501. Evaluation of the Duration of VanA Vancomycin-Resistant Enterococcus faecium (VRE) Carriage in Stools during a Large-Scale Outbreak Occurring in a Region of the Eastern Part of France
Session: Poster Session: Hospital-acquired and Transplant Infections
Friday, October 30, 2009: 12:00 AM
Room: Poster Hall A

Between 2005 and 2008, a large outbreak of VRE colonization initially occurred in the Hospital of Nancy, the tertiary-care teaching hospital of Lorraine, a region of the eastern part of France, and secondarily spread in other facilities of this region; more than 1000 cases were reported and 35 institutions were concerned. Molecular typing has confirmed that all tested carriers were colonized with an identical epidemic strain. During this outbreak, after evidence of VRE carriage in an inpatient, follow-up was recommended, especially after hospital discharge. Monthly rectal screening (RS) was performed at least until 3 consecutive negative results were obtained. Only rectal swabs stained with stools were considered. Data concerning 306 patients were available: 2222 follow-up cultures (mean/patient=7±8; range 2 to 55) were collected over a follow-up of 82 500 days (mean follow-up after the date of the first isolate/patient=270±279d; range 7 to 1330). Among the 82 patients with at least two positive RS results (including first isolate; mean 4 positive RS/patient) followed by one negative RS result, the median duration of carriage (between first and last positive RS) was 42 days (75th percentile=101d; 90th percentile=221d). For 4 patients carriage durations of up to 248 days were observed with more than 15 RS being performed during this follow-up period (max=708d with 25 successive positive RS). Among these 82 patients, 14 (17%) had again one positive RS result following at least two negative RS results; the median duration with negative RS results was 23 days (75th percentile=48d; 90th percentile=62d; max=112d with 9 successive negative RS results). Thus, negative RS results in a known VRE carrier may simply reflect a decrease in the quantity of VRE to an undetectable level. Therefore, if such patient needs to be re-admitted, precautions must be maintained because “relapse” may be observed, especially in the case of re-treatment with antibiotics.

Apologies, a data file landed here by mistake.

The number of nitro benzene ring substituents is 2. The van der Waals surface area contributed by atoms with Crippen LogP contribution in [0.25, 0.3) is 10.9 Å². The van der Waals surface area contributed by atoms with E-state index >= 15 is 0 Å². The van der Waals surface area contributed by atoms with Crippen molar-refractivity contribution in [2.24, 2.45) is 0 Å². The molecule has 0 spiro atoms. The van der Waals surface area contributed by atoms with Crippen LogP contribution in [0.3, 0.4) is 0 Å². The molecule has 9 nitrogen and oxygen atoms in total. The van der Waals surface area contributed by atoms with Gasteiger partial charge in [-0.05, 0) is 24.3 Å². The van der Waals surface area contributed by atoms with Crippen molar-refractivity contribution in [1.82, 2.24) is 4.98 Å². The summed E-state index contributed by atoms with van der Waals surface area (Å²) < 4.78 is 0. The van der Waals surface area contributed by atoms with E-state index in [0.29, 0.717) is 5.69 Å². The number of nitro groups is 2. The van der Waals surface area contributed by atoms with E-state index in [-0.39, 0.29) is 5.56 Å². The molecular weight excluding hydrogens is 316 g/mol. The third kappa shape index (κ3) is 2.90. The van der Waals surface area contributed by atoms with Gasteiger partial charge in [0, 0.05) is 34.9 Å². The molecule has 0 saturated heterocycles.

Nejla Aissa, MD1, Sandrine Henard, MD2, Nathalie Jouzeau, Nurse3, Alain Lozniewski, MD, PhD1, Christian Rabaud, MD, PhD4 and  S. Henard, None..
N. Aissa, None..
N. Jouzeau, None..
A. Lozniewski, None..
C. Rabaud, None., (1)Department of Microbiology, University Hospital, Nancy, France, (2)Infectious Diseases Department, University Hospital, Nancy, France, (3)CClin Est, Nancy, France, (4)university hospital center of Nancy